Socialism-Wiki-Commons

A new Pew poll documents the sharp partisan divide over socialism as Democratic presidential candidates move the party further to the left ahead of the 2020 election.

The survey, notes Andrew Malcolm at HotAir.com, found more than eight of 10 Republicans have a negative view of socialism, with nearly two-thirds having a very negative view.

The same poll, conducted April 29-May 13, shows why Sen. Bernie Sanders of Vermont, a self-described democratic socialist, and other 2020 Democratic candidates maintain popularity while vowing to eliminate private health insurance.

Pew found 65 percent of Democrats have a positive view of socialism, although just 14 percent have a very positive view.

Some 78 percent of Republicans and Republican leaners, meanwhile, have a very or somewhat favorable view of capitalism.

But barely more than half of Democrats and Democrat leaners, 55 percent, view capitalism positively.

Malcolm speculated that some of the gap between party members may be explained by a shifting definition of socialism.

“Whereas Republicans see it as government control of the economy, many Democrats this cycle seem to talk of socialism as having more equality and equal opportunity than government-imposed control. Of course, that could just be sly political marketing,” he wrote.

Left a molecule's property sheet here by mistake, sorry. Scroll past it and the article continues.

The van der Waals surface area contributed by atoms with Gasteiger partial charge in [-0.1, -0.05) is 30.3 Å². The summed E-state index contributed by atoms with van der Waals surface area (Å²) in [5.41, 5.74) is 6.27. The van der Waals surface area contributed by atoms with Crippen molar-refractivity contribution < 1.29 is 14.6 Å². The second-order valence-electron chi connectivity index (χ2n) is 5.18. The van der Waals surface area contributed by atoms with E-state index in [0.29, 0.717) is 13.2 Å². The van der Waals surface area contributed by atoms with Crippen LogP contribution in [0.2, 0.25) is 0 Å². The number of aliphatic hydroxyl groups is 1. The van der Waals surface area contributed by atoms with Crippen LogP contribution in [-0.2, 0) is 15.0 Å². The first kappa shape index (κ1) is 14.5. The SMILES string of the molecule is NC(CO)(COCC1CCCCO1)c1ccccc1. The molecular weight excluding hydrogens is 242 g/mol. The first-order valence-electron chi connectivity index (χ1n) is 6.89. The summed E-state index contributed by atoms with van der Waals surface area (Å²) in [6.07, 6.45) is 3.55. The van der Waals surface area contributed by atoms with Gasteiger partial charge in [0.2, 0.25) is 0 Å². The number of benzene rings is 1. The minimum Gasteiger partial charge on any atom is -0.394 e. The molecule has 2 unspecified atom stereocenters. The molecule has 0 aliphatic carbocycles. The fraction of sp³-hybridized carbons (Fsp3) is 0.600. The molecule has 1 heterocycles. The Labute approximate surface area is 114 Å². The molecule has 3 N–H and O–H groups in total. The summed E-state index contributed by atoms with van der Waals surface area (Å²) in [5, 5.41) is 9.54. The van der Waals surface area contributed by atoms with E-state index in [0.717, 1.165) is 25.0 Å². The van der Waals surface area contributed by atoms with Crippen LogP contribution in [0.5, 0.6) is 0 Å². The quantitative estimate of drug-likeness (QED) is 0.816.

Men and women, young and old

Pew found women tend to view socialism more positively than men, 46 percent to 38 percent.

And men overwhelmingly view capitalism in a more positive light than women, 76 percent to 56 percent.

Predictably, families with incomes of more than $75,000 view capitalism more positively than those with lower incomes.

Some 65 percent of blacks view capitalism favorably as do 52 percent of Hispanics.

The survey also concluded that many do not view socialism and capitalism as “either-or” terms.

While 39 percent of Americans have both a positive view of capitalism and a negative view of socialism, a quarter have positive views of both terms and 17 percent express negative opinions about both, Pew said.

Among young people ages 18-29, 52 percent have a positive view of capitalism while 50 percent have a positive view of socialism.

In contrast, among Americans 65 and older, 76 have a positive view of capitalism and only 34 percent have a favorable view of socialism.

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